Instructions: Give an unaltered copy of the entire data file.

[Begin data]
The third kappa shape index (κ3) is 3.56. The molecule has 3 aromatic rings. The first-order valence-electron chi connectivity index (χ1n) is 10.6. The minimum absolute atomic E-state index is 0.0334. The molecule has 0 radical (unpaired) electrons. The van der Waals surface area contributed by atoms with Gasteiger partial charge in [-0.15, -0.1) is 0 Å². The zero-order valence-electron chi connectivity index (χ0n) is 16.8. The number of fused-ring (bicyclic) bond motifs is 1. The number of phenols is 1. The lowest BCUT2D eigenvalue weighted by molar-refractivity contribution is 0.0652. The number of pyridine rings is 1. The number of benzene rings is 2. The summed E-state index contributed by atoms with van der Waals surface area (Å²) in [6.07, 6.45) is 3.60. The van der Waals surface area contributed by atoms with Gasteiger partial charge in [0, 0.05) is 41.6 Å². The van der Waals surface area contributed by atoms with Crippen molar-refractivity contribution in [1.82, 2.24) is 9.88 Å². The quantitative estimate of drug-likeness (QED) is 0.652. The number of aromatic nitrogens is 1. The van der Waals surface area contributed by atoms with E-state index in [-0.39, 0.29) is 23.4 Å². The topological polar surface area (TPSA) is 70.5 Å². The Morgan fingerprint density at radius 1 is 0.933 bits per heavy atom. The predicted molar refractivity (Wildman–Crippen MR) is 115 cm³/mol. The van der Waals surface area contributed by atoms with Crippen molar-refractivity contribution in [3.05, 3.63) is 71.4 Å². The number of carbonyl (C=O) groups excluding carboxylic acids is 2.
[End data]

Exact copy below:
The third kappa shape index (κ3) is 3.56. The molecule has 3 aromatic rings. The first-order valence-electron chi connectivity index (χ1n) is 10.6. The minimum absolute atomic E-state index is 0.0334. The molecule has 0 radical (unpaired) electrons. The van der Waals surface area contributed by atoms with Gasteiger partial charge in [-0.15, -0.1) is 0 Å². The zero-order valence-electron chi connectivity index (χ0n) is 16.8. The number of fused-ring (bicyclic) bond motifs is 1. The number of phenols is 1. The lowest BCUT2D eigenvalue weighted by molar-refractivity contribution is 0.0652. The number of pyridine rings is 1. The number of benzene rings is 2. The summed E-state index contributed by atoms with van der Waals surface area (Å²) in [6.07, 6.45) is 3.60. The van der Waals surface area contributed by atoms with Gasteiger partial charge in [0, 0.05) is 41.6 Å². The van der Waals surface area contributed by atoms with Crippen molar-refractivity contribution in [1.82, 2.24) is 9.88 Å². The quantitative estimate of drug-likeness (QED) is 0.652. The number of aromatic nitrogens is 1. The van der Waals surface area contributed by atoms with E-state index in [-0.39, 0.29) is 23.4 Å². The topological polar surface area (TPSA) is 70.5 Å². The Morgan fingerprint density at radius 1 is 0.933 bits per heavy atom. The predicted molar refractivity (Wildman–Crippen MR) is 115 cm³/mol. The van der Waals surface area contributed by atoms with Crippen molar-refractivity contribution in [3.05, 3.63) is 71.4 Å². The number of carbonyl (C=O) groups excluding carboxylic acids is 2.